The attractive, welcoming ideology attracts all sorts of people along, and with the different people come an array of different ideas and interesting circumstances.
“A blind man once approached us saying that he had always wanted to build a steel frame but couldn’t because he was blind,” continued James. “Ian initially had concerns, but really, that was why we were doing this project – to give people opportunities.”
“He came in and it was really interesting teaching him and seeing how he addressed certain problems. Since then, we’ve been using some of the building methods that he used to teach people to feel when they’re building instead of just relying on their eyes.”
That’s the accessibility of the project proven then. And if anyone still has doubts about the strength of the bikes, the guys have also built a couple of bamboo mountain bikes – and have satisfied customers to vouch for their stability.
New Ideas And Unrestricted Freedom
“For me, I would always want a steel frame when I’m mountain biking,” admits James. “I don’t think you’re going to feel the dampening effects of the bamboo frame when you’re hurling down a mountain, but people have approached us and I’ve said ‘if you really want to, we can do it’.
“It is a challenge but I’ve got videos of people bunny hoppying across the Spanish desert on them. They are definitely strong enough. We try not to say no to anything because it keeps us pushing the boundaries.”
It’s all about helping people build the bike that they can get the most use out of.
The co-founder continued: “Some bikes I see customers build and think – that’s great. I normally think of a bike for a few months before making it, thinking of what I need and want, and it’s very unlikely that other people are going to have the same core concept.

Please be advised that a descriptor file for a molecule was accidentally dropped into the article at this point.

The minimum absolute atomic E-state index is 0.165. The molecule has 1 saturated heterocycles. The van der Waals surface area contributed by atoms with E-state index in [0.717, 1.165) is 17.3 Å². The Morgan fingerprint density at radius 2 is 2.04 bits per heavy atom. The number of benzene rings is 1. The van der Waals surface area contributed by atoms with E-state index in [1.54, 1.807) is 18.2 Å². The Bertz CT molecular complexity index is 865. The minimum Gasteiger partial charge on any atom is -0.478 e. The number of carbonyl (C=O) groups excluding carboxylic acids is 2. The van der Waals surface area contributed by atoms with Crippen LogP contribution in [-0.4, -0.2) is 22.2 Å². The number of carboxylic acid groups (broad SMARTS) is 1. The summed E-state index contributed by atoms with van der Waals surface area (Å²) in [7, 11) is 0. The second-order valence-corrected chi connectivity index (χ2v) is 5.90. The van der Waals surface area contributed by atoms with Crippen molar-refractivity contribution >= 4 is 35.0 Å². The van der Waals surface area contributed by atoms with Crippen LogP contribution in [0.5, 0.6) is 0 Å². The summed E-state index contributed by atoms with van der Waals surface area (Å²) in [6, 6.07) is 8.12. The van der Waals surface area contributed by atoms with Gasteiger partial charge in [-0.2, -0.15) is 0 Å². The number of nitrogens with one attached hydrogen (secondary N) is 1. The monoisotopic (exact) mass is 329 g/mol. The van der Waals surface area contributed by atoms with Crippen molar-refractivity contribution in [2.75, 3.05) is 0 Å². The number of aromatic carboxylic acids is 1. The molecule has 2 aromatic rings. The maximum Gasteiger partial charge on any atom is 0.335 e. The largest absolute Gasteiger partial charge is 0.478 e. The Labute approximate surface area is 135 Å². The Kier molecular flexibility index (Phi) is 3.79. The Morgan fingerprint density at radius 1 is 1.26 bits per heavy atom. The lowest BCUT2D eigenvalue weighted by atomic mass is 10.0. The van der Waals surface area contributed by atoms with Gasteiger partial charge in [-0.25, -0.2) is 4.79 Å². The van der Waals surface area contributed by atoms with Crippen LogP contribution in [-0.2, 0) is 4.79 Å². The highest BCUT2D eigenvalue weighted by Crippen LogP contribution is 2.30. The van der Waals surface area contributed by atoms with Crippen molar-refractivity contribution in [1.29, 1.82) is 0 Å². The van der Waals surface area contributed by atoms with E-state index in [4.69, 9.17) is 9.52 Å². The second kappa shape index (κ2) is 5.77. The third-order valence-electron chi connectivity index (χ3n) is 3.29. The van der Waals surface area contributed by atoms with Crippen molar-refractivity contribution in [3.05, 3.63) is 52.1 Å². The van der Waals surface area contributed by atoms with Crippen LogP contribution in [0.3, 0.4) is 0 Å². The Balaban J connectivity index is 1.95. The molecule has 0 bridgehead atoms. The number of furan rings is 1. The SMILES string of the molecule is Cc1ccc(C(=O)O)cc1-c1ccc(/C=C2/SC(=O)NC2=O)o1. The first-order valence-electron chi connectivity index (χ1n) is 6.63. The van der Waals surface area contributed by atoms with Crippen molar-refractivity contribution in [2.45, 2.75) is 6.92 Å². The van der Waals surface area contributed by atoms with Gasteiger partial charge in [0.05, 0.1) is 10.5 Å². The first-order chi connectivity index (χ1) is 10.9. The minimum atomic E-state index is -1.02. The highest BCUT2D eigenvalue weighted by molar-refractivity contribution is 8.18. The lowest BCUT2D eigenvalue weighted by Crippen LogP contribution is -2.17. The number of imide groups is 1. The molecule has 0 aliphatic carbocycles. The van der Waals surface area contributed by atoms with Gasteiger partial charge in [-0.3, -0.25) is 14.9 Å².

“Some people book on and don’t know what they’re going to build. That’s where my experience comes in – I’ll ask them what they’re riding at the moment, what they’ve ridden, where they’re riding to and what they’re riding for.
“It’s all about trying to identify what kind of bike will suit people and helping them build the bike that they can get the most use out of it.”
While the project is progressing nicely though, there are still an array of new ideas and possibilities that James is keen to kick on with – one of which the bike builder is particularly excited about.
He points to a slick looking ride downstairs (pictured above), and notes: “the frame I’ve come up with on this bike might not appear so, but it’s fairly revolutionary in the way bamboo frames are put together.”
The lug work we do could be preformed, which would mean you Wouldn’t need a jig for a kit and could put a bike together in two or three hours.
“The tubing is uniformed, and what I’ve done is split the bamboo and rejoined it. It’s a simple concept, but it allows me to predetermine the exact diameter of the tubing.”
“That means the lug work we do could be preformed, which would mean you wouldn’t need a jig for a kit and you could put a bike together in two or three hours. It also improves the aerodynamics of the frame considerably.”
The rider remains very casual about his next steps – “there are also about ten other ideas that I’m working on as well “ – but while the building process and the people that run it seem very much relaxed, and the end goal is simply enjoyable riding, the project is very much one with serious appeal.
the 200 odd cyclists currently blasting round their home towns bearing the Bamboo Bicycle Club brand have given nothing but positive feedback.
The bamboo bikes ride beautifully; their sturdiness is demonstrated in the bikes that the co-founders have been riding for years, and the 200 odd cyclists who are currently blasting round their home towns bearing the Bamboo Bicycle Club brand have given nothing but positive feedback.
So, next time you’re looking for a new set of wheels, remember that carbon, steel or aluminium are not the only options – and they might not be the best ones either.
And, best of all, I even managed to get through this entire article without making a joke about pandas. Wait. Shit.